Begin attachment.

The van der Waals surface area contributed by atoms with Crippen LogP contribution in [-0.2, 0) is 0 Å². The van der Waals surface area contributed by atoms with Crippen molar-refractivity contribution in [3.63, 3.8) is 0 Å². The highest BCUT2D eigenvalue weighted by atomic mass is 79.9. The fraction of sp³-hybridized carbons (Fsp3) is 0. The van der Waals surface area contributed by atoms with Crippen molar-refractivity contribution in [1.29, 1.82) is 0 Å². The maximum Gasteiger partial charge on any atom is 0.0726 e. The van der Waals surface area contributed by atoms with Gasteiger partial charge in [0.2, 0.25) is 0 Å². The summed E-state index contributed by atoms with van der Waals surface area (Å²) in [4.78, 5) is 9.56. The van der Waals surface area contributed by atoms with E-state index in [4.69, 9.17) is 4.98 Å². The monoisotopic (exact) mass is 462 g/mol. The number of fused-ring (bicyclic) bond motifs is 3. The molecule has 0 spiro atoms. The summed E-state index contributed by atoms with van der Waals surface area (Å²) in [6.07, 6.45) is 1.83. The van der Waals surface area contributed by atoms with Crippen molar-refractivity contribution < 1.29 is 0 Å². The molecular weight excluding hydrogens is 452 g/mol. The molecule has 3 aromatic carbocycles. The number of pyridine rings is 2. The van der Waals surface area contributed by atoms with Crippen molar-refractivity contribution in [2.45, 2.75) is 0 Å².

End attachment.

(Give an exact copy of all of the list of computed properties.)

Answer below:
The van der Waals surface area contributed by atoms with Crippen LogP contribution in [-0.2, 0) is 0 Å². The van der Waals surface area contributed by atoms with Crippen molar-refractivity contribution in [3.63, 3.8) is 0 Å². The highest BCUT2D eigenvalue weighted by atomic mass is 79.9. The fraction of sp³-hybridized carbons (Fsp3) is 0. The van der Waals surface area contributed by atoms with Crippen molar-refractivity contribution in [1.29, 1.82) is 0 Å². The maximum Gasteiger partial charge on any atom is 0.0726 e. The van der Waals surface area contributed by atoms with Gasteiger partial charge in [0.2, 0.25) is 0 Å². The summed E-state index contributed by atoms with van der Waals surface area (Å²) in [4.78, 5) is 9.56. The van der Waals surface area contributed by atoms with E-state index in [4.69, 9.17) is 4.98 Å². The monoisotopic (exact) mass is 462 g/mol. The number of fused-ring (bicyclic) bond motifs is 3. The molecule has 0 spiro atoms. The summed E-state index contributed by atoms with van der Waals surface area (Å²) in [6.07, 6.45) is 1.83. The van der Waals surface area contributed by atoms with Crippen molar-refractivity contribution < 1.29 is 0 Å². The molecular weight excluding hydrogens is 452 g/mol. The molecule has 3 aromatic carbocycles. The number of pyridine rings is 2. The van der Waals surface area contributed by atoms with Crippen molar-refractivity contribution in [2.45, 2.75) is 0 Å².